Dr. Lea Tenenholz Grinberg is a neuropathologist specializing in brain aging and associated disorders, most notably, Alzheimer’s and neurological basis of sleep disturbances in neurodegenerative diseases. Currently, she is a Full Professor and a John Douglas French Alzheimer’s Foundation Endowed Professor at the UCSF Memory and Aging Center, part of the Executive Board of the Global Brain Health Institute and member of the Medical Scientific Advisory Group for the Alzheimer Association. She is also a Professor of Pathology at the University of Sao Paulo.
In 2003, Dr. Grinberg was among the founders of a brain bank in São Paulo, focusing on brain aging. This brain bank which she had since developed into an extremely prolific and highly-regarded institution, helped Dr. Grinberg prove that, contrary to what has been accepted previously, the brainstem and not the cortex, harbors the first detectable neurodegeneration in Alzheimer’s disease. In 2009, she was the recipient of the UNESCO-L'Oréal Award "For Women in Science," and in 2010 she received the John Douglas French Alzheimer Foundation "Distinguished Research Scholar Award." Currently, Dr. Grinberg is the Co-Leader of the UCSF/Neurodegenerative Disease Brain Bank, where she conducts neuropathological diagnosis of neurodegenerative diseases. She also directs the Human Biology Validation Core for the NIH/U54 Tau Centers Without Walls, is a principal investigator from the Tau Consortium and co-lead the Neuropathology Core for the LEADS project.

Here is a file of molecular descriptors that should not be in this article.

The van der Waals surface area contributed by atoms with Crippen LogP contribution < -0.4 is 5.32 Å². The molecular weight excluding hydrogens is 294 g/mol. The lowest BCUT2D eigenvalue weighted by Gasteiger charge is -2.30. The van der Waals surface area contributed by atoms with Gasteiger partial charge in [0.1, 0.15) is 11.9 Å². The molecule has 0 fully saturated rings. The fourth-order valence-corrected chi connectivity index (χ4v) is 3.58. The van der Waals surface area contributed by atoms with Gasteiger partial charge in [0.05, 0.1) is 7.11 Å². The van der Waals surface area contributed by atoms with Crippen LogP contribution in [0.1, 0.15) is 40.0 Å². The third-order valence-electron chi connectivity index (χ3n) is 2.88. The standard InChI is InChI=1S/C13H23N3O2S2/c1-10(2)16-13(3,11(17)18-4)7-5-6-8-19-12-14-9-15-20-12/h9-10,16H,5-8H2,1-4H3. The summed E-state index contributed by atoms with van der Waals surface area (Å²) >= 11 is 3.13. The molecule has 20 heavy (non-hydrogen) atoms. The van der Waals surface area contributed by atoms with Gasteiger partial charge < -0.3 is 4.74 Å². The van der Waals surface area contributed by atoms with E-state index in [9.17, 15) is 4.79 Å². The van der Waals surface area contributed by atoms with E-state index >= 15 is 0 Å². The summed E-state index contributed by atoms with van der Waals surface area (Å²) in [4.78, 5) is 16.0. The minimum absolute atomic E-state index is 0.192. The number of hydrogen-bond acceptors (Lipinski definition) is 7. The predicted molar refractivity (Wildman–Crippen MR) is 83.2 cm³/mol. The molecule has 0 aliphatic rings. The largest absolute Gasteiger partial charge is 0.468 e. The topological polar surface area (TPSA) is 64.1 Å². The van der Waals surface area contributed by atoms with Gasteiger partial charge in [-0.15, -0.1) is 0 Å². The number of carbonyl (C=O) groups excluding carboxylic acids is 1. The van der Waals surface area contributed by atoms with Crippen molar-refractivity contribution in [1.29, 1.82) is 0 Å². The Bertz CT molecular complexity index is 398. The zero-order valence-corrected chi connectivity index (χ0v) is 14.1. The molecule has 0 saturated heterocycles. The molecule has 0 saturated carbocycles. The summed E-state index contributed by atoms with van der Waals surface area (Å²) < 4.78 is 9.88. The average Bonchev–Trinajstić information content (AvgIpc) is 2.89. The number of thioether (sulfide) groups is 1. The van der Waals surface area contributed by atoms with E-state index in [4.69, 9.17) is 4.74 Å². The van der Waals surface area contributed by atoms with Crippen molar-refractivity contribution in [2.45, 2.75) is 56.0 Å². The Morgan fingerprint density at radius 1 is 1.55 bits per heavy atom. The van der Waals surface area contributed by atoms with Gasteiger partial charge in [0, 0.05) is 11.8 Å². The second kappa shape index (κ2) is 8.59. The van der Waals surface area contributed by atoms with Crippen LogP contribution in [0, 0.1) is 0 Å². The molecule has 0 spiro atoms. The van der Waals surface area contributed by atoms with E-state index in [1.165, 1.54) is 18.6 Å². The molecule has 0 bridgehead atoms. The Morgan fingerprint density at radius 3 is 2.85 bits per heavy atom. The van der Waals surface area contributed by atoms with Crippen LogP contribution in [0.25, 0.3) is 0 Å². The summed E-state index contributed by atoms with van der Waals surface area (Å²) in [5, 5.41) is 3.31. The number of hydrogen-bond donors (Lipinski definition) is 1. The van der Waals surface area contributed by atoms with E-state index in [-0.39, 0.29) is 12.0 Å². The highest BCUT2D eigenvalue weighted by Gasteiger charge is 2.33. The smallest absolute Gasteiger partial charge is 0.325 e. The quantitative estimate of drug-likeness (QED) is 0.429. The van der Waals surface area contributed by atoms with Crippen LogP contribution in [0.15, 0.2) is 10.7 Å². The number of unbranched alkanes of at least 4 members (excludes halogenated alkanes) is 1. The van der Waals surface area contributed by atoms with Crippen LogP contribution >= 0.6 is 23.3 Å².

The Grinberg Lab
The Grinberg Lab at UCSF, which was established in 2009, is now home to almost 20 researchers, students and staff and funded by multiple federal and foundation gratns. The Grinberg Lab follows up on Dr. Grinberg’s initial discoveries to provide an integrated picture of brainstem vulnerability in AD and FTLD, including extensive studies on the neurobiological basis of sleep disturbances in these diseases aiming to provide personalized symptomatic treatment and improve the patient quality of life. The Grinberg Lab also investigates the factors influencing the clinical expression of Alzheimer’s pathology to lead to better diagnostic tools, the identification of risk factors for accelerated decline, and the therapeutic targets that minimize clinical decline in AD. The Lab combines classical quantitative neuropathological techniques with advanced computer vision tools and multiplex molecular probing in postmortem human tissue and neurons derived from induced pluripotent cells.